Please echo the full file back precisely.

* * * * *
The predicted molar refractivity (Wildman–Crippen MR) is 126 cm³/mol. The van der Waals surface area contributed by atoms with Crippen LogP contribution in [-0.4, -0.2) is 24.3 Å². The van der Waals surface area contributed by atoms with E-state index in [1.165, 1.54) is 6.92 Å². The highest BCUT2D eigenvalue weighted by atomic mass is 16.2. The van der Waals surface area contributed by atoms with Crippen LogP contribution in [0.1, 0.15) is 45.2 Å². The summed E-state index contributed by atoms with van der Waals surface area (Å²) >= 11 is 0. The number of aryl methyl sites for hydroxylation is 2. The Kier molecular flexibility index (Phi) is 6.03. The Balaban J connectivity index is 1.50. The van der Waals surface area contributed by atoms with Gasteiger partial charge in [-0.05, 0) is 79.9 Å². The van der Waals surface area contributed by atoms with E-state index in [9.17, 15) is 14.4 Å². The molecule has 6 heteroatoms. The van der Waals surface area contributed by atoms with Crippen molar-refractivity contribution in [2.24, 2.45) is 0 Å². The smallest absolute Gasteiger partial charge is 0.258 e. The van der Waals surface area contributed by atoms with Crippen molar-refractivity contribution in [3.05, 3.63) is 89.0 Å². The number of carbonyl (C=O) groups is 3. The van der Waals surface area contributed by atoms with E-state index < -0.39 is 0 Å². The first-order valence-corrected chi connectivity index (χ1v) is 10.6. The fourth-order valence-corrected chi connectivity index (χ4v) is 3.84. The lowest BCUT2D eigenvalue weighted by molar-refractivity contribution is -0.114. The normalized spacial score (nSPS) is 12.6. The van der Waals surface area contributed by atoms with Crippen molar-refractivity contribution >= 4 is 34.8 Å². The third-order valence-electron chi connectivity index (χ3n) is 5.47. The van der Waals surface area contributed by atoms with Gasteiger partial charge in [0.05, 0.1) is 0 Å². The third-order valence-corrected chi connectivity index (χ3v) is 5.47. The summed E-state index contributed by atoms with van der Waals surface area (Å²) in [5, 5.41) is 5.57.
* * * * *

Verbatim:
The predicted molar refractivity (Wildman–Crippen MR) is 126 cm³/mol. The van der Waals surface area contributed by atoms with Crippen LogP contribution in [-0.4, -0.2) is 24.3 Å². The van der Waals surface area contributed by atoms with E-state index in [1.165, 1.54) is 6.92 Å². The highest BCUT2D eigenvalue weighted by atomic mass is 16.2. The van der Waals surface area contributed by atoms with Crippen LogP contribution in [0.1, 0.15) is 45.2 Å². The summed E-state index contributed by atoms with van der Waals surface area (Å²) >= 11 is 0. The number of aryl methyl sites for hydroxylation is 2. The Kier molecular flexibility index (Phi) is 6.03. The Balaban J connectivity index is 1.50. The van der Waals surface area contributed by atoms with Gasteiger partial charge in [-0.05, 0) is 79.9 Å². The van der Waals surface area contributed by atoms with E-state index in [9.17, 15) is 14.4 Å². The molecule has 6 heteroatoms. The van der Waals surface area contributed by atoms with Crippen molar-refractivity contribution in [2.24, 2.45) is 0 Å². The smallest absolute Gasteiger partial charge is 0.258 e. The van der Waals surface area contributed by atoms with Crippen molar-refractivity contribution in [3.05, 3.63) is 89.0 Å². The number of carbonyl (C=O) groups is 3. The van der Waals surface area contributed by atoms with E-state index < -0.39 is 0 Å². The first-order valence-corrected chi connectivity index (χ1v) is 10.6. The fourth-order valence-corrected chi connectivity index (χ4v) is 3.84. The lowest BCUT2D eigenvalue weighted by molar-refractivity contribution is -0.114. The normalized spacial score (nSPS) is 12.6. The van der Waals surface area contributed by atoms with Crippen molar-refractivity contribution >= 4 is 34.8 Å². The third-order valence-electron chi connectivity index (χ3n) is 5.47. The van der Waals surface area contributed by atoms with Gasteiger partial charge in [0.05, 0.1) is 0 Å². The third-order valence-corrected chi connectivity index (χ3v) is 5.47. The summed E-state index contributed by atoms with van der Waals surface area (Å²) in [5, 5.41) is 5.57.